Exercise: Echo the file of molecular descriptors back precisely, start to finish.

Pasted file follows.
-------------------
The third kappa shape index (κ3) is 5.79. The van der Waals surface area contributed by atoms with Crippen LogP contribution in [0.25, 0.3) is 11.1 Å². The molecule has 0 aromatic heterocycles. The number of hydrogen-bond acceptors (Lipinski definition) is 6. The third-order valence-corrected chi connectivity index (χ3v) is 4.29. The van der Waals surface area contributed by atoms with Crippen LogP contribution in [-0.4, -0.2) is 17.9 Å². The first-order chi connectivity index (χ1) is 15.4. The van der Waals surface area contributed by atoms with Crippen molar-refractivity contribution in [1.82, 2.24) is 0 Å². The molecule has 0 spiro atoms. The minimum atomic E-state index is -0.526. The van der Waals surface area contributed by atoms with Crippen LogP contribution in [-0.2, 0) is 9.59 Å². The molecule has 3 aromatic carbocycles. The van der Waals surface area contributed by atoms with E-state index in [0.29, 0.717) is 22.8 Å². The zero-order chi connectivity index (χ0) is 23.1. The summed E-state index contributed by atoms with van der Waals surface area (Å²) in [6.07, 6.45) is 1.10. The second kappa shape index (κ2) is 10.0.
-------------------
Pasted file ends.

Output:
The third kappa shape index (κ3) is 5.79. The van der Waals surface area contributed by atoms with Crippen LogP contribution in [0.25, 0.3) is 11.1 Å². The molecule has 0 aromatic heterocycles. The number of hydrogen-bond acceptors (Lipinski definition) is 6. The third-order valence-corrected chi connectivity index (χ3v) is 4.29. The van der Waals surface area contributed by atoms with Crippen LogP contribution in [-0.4, -0.2) is 17.9 Å². The first-order chi connectivity index (χ1) is 15.4. The van der Waals surface area contributed by atoms with Crippen molar-refractivity contribution in [1.82, 2.24) is 0 Å². The molecule has 0 spiro atoms. The minimum atomic E-state index is -0.526. The van der Waals surface area contributed by atoms with Crippen LogP contribution in [-0.2, 0) is 9.59 Å². The molecule has 3 aromatic carbocycles. The van der Waals surface area contributed by atoms with E-state index in [0.29, 0.717) is 22.8 Å². The zero-order chi connectivity index (χ0) is 23.1. The summed E-state index contributed by atoms with van der Waals surface area (Å²) in [6.07, 6.45) is 1.10. The second kappa shape index (κ2) is 10.0.